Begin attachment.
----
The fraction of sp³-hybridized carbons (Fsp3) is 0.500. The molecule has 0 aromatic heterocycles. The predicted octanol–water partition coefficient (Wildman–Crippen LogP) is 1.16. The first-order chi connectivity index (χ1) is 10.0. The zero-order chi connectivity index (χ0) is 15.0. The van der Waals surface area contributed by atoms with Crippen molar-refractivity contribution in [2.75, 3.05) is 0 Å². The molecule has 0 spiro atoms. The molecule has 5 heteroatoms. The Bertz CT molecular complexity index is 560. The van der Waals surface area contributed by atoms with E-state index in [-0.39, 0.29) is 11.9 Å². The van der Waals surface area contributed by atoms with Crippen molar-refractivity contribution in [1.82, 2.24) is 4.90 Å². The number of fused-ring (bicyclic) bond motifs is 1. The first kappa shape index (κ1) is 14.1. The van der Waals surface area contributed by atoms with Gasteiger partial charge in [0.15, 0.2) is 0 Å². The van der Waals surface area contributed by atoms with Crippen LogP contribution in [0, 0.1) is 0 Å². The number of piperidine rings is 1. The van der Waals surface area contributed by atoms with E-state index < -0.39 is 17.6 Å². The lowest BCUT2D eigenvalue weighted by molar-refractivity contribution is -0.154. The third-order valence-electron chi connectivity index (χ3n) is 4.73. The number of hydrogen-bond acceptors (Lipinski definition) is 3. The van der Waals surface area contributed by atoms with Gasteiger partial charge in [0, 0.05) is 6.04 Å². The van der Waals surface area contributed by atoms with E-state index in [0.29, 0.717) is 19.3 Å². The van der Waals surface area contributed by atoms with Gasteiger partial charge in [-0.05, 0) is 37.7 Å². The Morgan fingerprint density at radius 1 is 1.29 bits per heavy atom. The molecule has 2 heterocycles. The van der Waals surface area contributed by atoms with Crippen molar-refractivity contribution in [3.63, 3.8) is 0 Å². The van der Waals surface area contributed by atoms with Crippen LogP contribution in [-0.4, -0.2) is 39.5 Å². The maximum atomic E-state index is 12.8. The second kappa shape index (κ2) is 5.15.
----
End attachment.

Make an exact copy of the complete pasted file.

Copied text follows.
The fraction of sp³-hybridized carbons (Fsp3) is 0.500. The molecule has 0 aromatic heterocycles. The predicted octanol–water partition coefficient (Wildman–Crippen LogP) is 1.16. The first-order chi connectivity index (χ1) is 10.0. The zero-order chi connectivity index (χ0) is 15.0. The van der Waals surface area contributed by atoms with Crippen molar-refractivity contribution in [2.75, 3.05) is 0 Å². The molecule has 0 spiro atoms. The molecule has 5 heteroatoms. The Bertz CT molecular complexity index is 560. The van der Waals surface area contributed by atoms with E-state index in [-0.39, 0.29) is 11.9 Å². The van der Waals surface area contributed by atoms with Crippen molar-refractivity contribution in [1.82, 2.24) is 4.90 Å². The number of fused-ring (bicyclic) bond motifs is 1. The first kappa shape index (κ1) is 14.1. The van der Waals surface area contributed by atoms with Gasteiger partial charge in [0.15, 0.2) is 0 Å². The van der Waals surface area contributed by atoms with Crippen LogP contribution in [0, 0.1) is 0 Å². The number of piperidine rings is 1. The van der Waals surface area contributed by atoms with E-state index < -0.39 is 17.6 Å². The lowest BCUT2D eigenvalue weighted by molar-refractivity contribution is -0.154. The third-order valence-electron chi connectivity index (χ3n) is 4.73. The number of hydrogen-bond acceptors (Lipinski definition) is 3. The van der Waals surface area contributed by atoms with Gasteiger partial charge in [0, 0.05) is 6.04 Å². The van der Waals surface area contributed by atoms with E-state index in [0.29, 0.717) is 19.3 Å². The van der Waals surface area contributed by atoms with Gasteiger partial charge in [-0.05, 0) is 37.7 Å². The Morgan fingerprint density at radius 1 is 1.29 bits per heavy atom. The molecule has 2 heterocycles. The van der Waals surface area contributed by atoms with Crippen molar-refractivity contribution in [3.63, 3.8) is 0 Å². The van der Waals surface area contributed by atoms with Crippen LogP contribution in [-0.4, -0.2) is 39.5 Å². The maximum atomic E-state index is 12.8. The second kappa shape index (κ2) is 5.15.